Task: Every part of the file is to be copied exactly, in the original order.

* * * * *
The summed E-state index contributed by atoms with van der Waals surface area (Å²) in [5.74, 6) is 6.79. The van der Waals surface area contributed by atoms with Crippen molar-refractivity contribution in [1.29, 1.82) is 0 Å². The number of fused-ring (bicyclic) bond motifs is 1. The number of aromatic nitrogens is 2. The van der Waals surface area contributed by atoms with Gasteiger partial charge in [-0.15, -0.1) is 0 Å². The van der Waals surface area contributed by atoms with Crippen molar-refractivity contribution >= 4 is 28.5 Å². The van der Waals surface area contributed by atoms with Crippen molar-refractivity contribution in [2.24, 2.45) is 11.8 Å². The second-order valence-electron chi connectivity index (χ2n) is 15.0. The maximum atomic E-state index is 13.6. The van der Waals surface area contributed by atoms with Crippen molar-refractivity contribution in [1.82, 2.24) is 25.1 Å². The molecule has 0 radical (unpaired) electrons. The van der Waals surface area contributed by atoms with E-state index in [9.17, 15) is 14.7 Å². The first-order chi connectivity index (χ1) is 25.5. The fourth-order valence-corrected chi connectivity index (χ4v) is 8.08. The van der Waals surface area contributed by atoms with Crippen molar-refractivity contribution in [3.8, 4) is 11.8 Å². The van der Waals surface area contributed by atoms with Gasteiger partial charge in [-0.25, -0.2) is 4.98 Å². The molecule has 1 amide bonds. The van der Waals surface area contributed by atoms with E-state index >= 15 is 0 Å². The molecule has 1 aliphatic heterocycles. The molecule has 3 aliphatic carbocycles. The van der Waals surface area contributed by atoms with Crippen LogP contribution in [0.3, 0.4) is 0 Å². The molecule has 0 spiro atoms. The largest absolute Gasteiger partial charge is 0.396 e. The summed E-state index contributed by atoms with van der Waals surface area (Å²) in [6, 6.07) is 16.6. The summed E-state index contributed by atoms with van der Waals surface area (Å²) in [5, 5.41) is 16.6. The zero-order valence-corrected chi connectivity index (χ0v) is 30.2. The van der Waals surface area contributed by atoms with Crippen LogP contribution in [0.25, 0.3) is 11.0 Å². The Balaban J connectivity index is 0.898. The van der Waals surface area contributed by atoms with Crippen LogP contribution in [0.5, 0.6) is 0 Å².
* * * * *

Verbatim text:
The summed E-state index contributed by atoms with van der Waals surface area (Å²) in [5.74, 6) is 6.79. The van der Waals surface area contributed by atoms with Crippen molar-refractivity contribution in [1.29, 1.82) is 0 Å². The number of fused-ring (bicyclic) bond motifs is 1. The number of aromatic nitrogens is 2. The van der Waals surface area contributed by atoms with Gasteiger partial charge in [-0.15, -0.1) is 0 Å². The van der Waals surface area contributed by atoms with Crippen molar-refractivity contribution >= 4 is 28.5 Å². The van der Waals surface area contributed by atoms with Crippen molar-refractivity contribution in [2.24, 2.45) is 11.8 Å². The second-order valence-electron chi connectivity index (χ2n) is 15.0. The maximum atomic E-state index is 13.6. The van der Waals surface area contributed by atoms with Crippen molar-refractivity contribution in [1.82, 2.24) is 25.1 Å². The molecule has 0 radical (unpaired) electrons. The van der Waals surface area contributed by atoms with E-state index in [9.17, 15) is 14.7 Å². The first-order chi connectivity index (χ1) is 25.5. The fourth-order valence-corrected chi connectivity index (χ4v) is 8.08. The van der Waals surface area contributed by atoms with Crippen molar-refractivity contribution in [3.8, 4) is 11.8 Å². The van der Waals surface area contributed by atoms with Gasteiger partial charge in [-0.25, -0.2) is 4.98 Å². The molecule has 1 amide bonds. The van der Waals surface area contributed by atoms with E-state index >= 15 is 0 Å². The molecule has 1 aliphatic heterocycles. The molecule has 3 aliphatic carbocycles. The van der Waals surface area contributed by atoms with Crippen LogP contribution in [0.3, 0.4) is 0 Å². The molecule has 0 spiro atoms. The largest absolute Gasteiger partial charge is 0.396 e. The summed E-state index contributed by atoms with van der Waals surface area (Å²) in [6, 6.07) is 16.6. The summed E-state index contributed by atoms with van der Waals surface area (Å²) in [5, 5.41) is 16.6. The zero-order valence-corrected chi connectivity index (χ0v) is 30.2. The van der Waals surface area contributed by atoms with Crippen LogP contribution in [0.25, 0.3) is 11.0 Å². The Balaban J connectivity index is 0.898. The van der Waals surface area contributed by atoms with Crippen LogP contribution in [0.5, 0.6) is 0 Å².